Background: Metacognition is the knowledge about one's own methods of perceiving, remembering, thinking, and acting. This study determined the significance of metacognitive skills in laparoscopic surgery with the aim of applying the findings in a laparoscopic surgery training program. Material and methods: Eighteen medical students with no experience in laparoscopic surgery (novice group) and eight expert surgeons who had each performed >100 laparoscopic surgeries (expert group) were enrolled. The examinees in each group performed an evaluation task using a virtual reality simulator and answered questions about the task. Results: The longest performance times, longest path lengths, and most frequent tissue damage occurred at 135° in the novice group and at 180° in the expert group. The greatest recognition of task difficulties, impatience, and irritation occurred at 135° in the novice group and at 180° in the expert group. There were statistically significant correlation coefficients between the instrument path length and task difficulty (metacognition) at 135° (R = 0.74, p = 0.03) and 180° (R = 0.79, p = 0.02) in the expert group, but there were no significant correlations in the novice group. Conclusion: We elucidated the significance of metacognitive skills in laparoscopic surgery. A training program should include recognition feedback systems.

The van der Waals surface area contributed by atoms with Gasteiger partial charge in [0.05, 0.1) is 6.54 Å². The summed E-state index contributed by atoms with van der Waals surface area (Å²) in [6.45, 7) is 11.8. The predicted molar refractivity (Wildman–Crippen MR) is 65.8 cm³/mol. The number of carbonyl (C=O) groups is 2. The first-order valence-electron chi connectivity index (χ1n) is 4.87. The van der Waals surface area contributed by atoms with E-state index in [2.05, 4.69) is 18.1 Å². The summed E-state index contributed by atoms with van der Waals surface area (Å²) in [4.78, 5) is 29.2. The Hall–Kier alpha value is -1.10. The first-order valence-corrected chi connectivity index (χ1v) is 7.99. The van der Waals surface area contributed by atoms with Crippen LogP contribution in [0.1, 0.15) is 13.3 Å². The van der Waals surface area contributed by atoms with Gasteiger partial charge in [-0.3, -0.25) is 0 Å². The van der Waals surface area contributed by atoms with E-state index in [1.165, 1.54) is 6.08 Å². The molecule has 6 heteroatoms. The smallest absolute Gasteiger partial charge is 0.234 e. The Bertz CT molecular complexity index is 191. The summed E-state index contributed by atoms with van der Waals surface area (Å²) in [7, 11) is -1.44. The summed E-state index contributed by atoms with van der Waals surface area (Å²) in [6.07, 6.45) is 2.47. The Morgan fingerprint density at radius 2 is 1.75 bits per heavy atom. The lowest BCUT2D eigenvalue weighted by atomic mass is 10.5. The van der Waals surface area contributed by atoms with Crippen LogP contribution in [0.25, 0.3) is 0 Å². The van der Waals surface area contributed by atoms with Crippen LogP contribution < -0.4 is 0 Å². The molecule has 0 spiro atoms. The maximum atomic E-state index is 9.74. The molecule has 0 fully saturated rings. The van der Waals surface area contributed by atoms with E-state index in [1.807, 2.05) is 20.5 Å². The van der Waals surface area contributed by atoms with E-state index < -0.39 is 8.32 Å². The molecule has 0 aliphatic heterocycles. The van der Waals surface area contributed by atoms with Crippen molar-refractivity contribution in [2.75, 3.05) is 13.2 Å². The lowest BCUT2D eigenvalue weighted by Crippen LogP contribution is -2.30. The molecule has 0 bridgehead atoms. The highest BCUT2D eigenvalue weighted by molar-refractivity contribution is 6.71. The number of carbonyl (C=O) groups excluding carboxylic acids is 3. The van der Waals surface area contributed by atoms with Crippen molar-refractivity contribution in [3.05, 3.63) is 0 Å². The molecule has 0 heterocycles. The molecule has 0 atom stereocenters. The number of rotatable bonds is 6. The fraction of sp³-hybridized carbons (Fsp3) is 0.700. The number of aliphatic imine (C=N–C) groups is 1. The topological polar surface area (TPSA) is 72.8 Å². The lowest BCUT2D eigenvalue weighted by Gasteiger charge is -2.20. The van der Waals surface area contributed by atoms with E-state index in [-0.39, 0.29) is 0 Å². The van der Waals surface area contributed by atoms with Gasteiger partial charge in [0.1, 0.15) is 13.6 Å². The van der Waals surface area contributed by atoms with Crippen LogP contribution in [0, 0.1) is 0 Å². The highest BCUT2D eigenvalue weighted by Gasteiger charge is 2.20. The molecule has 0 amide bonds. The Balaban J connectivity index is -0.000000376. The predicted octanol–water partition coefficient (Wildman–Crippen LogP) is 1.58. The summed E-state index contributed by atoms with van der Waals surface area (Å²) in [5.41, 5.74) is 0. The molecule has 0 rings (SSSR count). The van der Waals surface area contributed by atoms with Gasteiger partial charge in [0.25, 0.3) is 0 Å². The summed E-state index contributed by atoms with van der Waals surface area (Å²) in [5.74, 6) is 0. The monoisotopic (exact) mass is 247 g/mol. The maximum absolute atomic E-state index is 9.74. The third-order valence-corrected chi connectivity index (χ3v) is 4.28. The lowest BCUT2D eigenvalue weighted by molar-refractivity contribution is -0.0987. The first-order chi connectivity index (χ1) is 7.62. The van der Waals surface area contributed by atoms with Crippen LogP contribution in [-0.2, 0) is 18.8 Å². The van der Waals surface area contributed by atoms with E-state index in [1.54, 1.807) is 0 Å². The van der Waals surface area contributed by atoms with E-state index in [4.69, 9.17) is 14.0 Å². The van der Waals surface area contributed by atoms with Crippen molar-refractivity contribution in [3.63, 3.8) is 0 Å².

|Number of pages||8|
|Journal||Minimally Invasive Therapy and Allied Technologies|
|Publication status||Published - Jun 2014|
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